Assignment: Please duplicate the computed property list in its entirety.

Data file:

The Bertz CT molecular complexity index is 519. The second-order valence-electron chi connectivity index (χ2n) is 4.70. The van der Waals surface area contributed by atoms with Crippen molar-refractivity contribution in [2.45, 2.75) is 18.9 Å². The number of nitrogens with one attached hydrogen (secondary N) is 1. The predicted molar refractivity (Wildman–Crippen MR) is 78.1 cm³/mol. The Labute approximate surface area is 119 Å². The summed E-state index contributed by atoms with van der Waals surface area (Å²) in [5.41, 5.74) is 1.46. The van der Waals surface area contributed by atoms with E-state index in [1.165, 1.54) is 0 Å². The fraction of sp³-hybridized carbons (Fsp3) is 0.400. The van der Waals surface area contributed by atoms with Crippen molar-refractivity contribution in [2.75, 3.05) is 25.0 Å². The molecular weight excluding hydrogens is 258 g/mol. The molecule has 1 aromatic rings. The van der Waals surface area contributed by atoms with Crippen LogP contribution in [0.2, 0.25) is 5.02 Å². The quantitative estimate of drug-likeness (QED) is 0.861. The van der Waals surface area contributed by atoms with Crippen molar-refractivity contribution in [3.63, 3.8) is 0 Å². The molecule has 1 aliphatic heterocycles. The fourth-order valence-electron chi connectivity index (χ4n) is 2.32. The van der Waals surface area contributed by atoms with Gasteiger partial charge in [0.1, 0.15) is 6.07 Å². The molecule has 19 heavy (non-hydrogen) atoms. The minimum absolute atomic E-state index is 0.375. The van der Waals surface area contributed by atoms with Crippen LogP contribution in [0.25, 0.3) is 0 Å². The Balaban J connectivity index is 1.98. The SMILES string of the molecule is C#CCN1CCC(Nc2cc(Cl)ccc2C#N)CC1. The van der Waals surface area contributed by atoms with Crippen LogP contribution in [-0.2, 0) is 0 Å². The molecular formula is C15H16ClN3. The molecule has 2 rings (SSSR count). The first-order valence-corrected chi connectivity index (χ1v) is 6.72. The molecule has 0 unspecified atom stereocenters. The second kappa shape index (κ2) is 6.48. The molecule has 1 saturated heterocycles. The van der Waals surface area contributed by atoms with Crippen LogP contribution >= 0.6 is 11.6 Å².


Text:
The Bertz CT molecular complexity index is 519. The second-order valence-electron chi connectivity index (χ2n) is 4.70. The van der Waals surface area contributed by atoms with Crippen molar-refractivity contribution in [2.45, 2.75) is 18.9 Å². The number of nitrogens with one attached hydrogen (secondary N) is 1. The predicted molar refractivity (Wildman–Crippen MR) is 78.1 cm³/mol. The Labute approximate surface area is 119 Å². The summed E-state index contributed by atoms with van der Waals surface area (Å²) in [5.41, 5.74) is 1.46. The van der Waals surface area contributed by atoms with E-state index in [1.165, 1.54) is 0 Å². The fraction of sp³-hybridized carbons (Fsp3) is 0.400. The van der Waals surface area contributed by atoms with Crippen molar-refractivity contribution in [2.75, 3.05) is 25.0 Å². The molecular weight excluding hydrogens is 258 g/mol. The molecule has 1 aromatic rings. The van der Waals surface area contributed by atoms with Crippen LogP contribution in [0.2, 0.25) is 5.02 Å². The quantitative estimate of drug-likeness (QED) is 0.861. The van der Waals surface area contributed by atoms with Crippen molar-refractivity contribution in [3.63, 3.8) is 0 Å². The molecule has 1 aliphatic heterocycles. The fourth-order valence-electron chi connectivity index (χ4n) is 2.32. The van der Waals surface area contributed by atoms with Gasteiger partial charge in [0.1, 0.15) is 6.07 Å². The molecule has 19 heavy (non-hydrogen) atoms. The minimum absolute atomic E-state index is 0.375. The van der Waals surface area contributed by atoms with Crippen LogP contribution in [0.25, 0.3) is 0 Å². The Balaban J connectivity index is 1.98. The SMILES string of the molecule is C#CCN1CCC(Nc2cc(Cl)ccc2C#N)CC1. The van der Waals surface area contributed by atoms with Crippen LogP contribution in [-0.2, 0) is 0 Å². The molecular formula is C15H16ClN3. The molecule has 2 rings (SSSR count). The first-order valence-corrected chi connectivity index (χ1v) is 6.72. The molecule has 0 unspecified atom stereocenters. The second kappa shape index (κ2) is 6.48. The molecule has 1 saturated heterocycles. The van der Waals surface area contributed by atoms with Crippen LogP contribution >= 0.6 is 11.6 Å².